White House acting cyber security czar Melissa Hathaway on Monday became the latest to walk away from a position that (ostensibly, at least) promises to play the primary role in protecting the nation's digital infrastructure. Hathaway told The Wall Street Journal she was leaving the White House after about six months there for "personal reasons," but the paper also made clear that Hathaway (like many of her federal-level cyber security predecessors) was embroiled in a power struggle that she was unlikely to win.

Hathaway, a holdover from the Bush administration, locked horns with President Obama's economic team, the Journal reports, after she said it should consider options for regulating some private-sector entities to ensure they secure their networks. Instead of "spinning her wheels" in the White House, as one Journal source put it, Hathaway decided to "pass the torch."

The torch to which Hathaway refers is the difficult job of implementing the recommendations she and her team developed after President Obama ordered a 60-day review of the nation's cyber security policy. The White House proceeded to spend the 60 days following the report's completion in April "debating the wording of her report and how to structure the White House cyber post," according to the Journal.

Hathaway's brief tenure with the White House didn't exactly manifest the vision President Obama laid out for his cyber security chief in a May 29 address focusing on what needed to be done to protect the country's information technology infrastructure. During that speech, Obama announced he would create a new office in the White House that would be led by a cyber security "coordinator" on whom he would depend in "all matters relating to cybersecurity [sic]." He also said that this official would have "my full support and regular access to me as we confront these challenges."

The U.S. government has gone through cyber security directors much the same way the TV character Murphy Brown went through secretaries. The parade of security experts began with Richard Clarke, whom President George W. Bush appointed special advisor to the president for cyber security (a position outside the White House, unlike Hathaway's) in December 2001. Clarke resigned in January 2003. (This would prove to be one of the longer tenures at this position.) Howard Schmidt, a former Microsoft information security director, took over briefly before leaving in May 2003 to join eBay. Later that same year, the main cyber security position was moved to the Department of Homeland Security. Amit Yoran became director of Homeland Security's National Cyber Security Division but left about a year later, reportedly feeling the Bush administration was giving the issue short shrift.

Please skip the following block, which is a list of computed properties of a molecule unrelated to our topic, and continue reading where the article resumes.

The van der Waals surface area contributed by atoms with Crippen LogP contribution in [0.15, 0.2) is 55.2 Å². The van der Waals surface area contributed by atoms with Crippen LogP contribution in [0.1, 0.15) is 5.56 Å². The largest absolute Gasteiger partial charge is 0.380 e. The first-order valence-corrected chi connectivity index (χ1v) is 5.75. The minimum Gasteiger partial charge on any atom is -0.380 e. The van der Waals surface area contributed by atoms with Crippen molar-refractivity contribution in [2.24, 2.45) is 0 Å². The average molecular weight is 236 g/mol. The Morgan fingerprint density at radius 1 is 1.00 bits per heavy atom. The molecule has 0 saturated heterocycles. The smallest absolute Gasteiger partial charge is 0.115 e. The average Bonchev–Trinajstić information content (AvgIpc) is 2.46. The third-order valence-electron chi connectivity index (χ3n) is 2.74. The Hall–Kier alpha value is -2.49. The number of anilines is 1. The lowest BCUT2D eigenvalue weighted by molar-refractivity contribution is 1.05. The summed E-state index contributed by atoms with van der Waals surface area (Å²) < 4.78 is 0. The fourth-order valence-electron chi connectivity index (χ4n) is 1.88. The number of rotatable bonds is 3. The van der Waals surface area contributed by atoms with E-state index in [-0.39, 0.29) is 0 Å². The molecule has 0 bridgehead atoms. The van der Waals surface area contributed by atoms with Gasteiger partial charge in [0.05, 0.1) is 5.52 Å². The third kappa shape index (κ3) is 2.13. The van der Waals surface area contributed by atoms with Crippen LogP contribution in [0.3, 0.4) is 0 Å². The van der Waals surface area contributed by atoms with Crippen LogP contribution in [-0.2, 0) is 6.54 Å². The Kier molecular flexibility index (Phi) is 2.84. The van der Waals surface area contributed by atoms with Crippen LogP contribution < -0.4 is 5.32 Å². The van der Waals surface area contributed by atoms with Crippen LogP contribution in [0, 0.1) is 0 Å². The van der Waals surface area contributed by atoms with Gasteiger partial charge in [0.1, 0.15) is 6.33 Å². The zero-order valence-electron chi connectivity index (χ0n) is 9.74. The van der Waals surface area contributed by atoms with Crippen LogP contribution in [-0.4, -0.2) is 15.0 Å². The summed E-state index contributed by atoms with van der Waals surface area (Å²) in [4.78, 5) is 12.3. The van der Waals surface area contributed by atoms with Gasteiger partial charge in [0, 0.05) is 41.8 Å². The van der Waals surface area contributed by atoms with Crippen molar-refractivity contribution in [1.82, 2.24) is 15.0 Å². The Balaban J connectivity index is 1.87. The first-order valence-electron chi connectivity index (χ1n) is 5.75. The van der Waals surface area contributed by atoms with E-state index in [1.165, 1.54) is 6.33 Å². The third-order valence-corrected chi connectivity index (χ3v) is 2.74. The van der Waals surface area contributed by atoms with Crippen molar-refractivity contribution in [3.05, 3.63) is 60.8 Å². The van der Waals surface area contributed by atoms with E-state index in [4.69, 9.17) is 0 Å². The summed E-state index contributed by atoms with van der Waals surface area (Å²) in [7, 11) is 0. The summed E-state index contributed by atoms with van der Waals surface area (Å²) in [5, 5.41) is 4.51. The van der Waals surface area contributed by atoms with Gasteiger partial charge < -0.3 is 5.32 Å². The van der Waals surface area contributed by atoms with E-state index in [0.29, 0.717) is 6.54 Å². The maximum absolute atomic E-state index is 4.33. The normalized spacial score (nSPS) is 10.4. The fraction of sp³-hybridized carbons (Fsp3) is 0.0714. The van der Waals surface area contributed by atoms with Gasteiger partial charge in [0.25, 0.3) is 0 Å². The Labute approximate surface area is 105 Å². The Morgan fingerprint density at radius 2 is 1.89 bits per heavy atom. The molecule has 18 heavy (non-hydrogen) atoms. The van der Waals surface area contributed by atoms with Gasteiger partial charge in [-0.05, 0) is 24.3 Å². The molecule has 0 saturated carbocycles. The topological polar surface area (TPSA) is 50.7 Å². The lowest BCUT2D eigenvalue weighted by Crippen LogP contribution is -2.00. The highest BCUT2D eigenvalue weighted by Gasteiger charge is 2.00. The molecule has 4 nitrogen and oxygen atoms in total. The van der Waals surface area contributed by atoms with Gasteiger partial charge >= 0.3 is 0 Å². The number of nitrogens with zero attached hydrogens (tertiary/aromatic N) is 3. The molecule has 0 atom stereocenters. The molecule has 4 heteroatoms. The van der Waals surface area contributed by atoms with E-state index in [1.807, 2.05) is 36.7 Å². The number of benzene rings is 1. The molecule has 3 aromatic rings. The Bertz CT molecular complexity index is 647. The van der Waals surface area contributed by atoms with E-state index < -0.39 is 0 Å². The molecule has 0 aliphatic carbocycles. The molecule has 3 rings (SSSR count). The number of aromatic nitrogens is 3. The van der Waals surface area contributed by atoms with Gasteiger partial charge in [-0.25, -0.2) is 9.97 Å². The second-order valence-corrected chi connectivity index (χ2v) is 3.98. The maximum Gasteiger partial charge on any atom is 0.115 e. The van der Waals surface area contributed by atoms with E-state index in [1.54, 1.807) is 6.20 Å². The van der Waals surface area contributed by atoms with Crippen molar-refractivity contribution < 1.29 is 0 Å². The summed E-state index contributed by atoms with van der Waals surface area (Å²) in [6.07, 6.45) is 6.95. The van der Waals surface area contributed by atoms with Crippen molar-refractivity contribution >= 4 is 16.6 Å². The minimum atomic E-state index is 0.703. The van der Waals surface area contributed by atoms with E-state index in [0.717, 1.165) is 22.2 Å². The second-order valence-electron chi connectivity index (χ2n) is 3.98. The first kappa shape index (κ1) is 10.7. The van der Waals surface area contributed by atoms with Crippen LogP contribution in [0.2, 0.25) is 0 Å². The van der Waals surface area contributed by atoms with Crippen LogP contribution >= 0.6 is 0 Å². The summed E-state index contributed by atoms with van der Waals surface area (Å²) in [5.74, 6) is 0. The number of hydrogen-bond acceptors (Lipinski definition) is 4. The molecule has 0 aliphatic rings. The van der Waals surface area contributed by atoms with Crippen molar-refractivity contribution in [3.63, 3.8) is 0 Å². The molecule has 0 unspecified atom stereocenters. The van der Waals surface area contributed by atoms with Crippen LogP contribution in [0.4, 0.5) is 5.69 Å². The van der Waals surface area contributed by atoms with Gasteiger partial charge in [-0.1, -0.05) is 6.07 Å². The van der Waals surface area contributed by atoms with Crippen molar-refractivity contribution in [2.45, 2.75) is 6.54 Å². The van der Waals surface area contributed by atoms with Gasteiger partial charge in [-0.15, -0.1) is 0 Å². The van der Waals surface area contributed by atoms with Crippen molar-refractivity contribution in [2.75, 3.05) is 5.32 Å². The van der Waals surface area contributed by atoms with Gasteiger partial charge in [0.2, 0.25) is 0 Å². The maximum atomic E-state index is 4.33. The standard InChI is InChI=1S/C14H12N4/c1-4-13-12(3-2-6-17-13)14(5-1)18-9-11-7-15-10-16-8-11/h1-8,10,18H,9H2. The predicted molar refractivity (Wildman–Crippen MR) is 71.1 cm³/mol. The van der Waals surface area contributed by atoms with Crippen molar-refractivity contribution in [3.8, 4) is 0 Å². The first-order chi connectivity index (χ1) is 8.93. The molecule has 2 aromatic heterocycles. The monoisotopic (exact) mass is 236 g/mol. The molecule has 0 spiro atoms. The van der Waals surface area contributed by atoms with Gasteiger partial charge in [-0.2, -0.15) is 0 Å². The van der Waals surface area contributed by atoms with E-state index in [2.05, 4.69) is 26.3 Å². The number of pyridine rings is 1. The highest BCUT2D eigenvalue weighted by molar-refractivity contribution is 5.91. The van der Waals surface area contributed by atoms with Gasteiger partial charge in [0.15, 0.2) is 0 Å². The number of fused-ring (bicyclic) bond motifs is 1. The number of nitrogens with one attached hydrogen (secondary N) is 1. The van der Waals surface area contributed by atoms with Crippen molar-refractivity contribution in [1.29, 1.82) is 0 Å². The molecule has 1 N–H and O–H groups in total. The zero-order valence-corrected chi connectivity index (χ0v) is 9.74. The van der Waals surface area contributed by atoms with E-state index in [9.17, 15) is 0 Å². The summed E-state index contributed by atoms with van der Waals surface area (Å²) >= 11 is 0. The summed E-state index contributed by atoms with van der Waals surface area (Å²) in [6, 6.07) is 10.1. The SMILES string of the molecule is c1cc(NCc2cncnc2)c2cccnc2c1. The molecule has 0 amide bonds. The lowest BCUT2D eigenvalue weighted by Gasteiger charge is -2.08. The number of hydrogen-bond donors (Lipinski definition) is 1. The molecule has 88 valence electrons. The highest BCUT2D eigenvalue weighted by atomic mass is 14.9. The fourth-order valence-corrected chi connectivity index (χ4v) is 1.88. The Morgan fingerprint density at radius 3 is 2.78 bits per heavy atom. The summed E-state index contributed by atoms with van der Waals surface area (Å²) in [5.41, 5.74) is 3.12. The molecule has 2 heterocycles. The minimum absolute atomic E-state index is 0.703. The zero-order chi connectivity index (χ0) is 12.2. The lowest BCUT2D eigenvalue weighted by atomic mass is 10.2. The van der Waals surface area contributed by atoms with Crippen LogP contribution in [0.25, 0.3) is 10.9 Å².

The National Cyber Security Division took a back seat to the National Cyber Security Center, which President Bush established in January 2008 as an office within Homeland Security headed by a cyber security czar who would report to both the National Security Council and the National Economic Council in the White House. Rod Beckstrom became the center's first czar but resigned in March after less than a year, complaining in his resignation letter [pdf] that the National Security Agency (NSA) "dominates most national intelligence efforts" and noted that the center last year "received only five weeks of funding, due to various roadblocks engineered within the department and by the Office of Management and Budget." Beckstrom, who became chief executive of the Internet Corporation for Assigned Names and Numbers (ICANN) in June, also wrote in his letter his belief that the NSA's domination of most national cyber security efforts was a "bad strategy."

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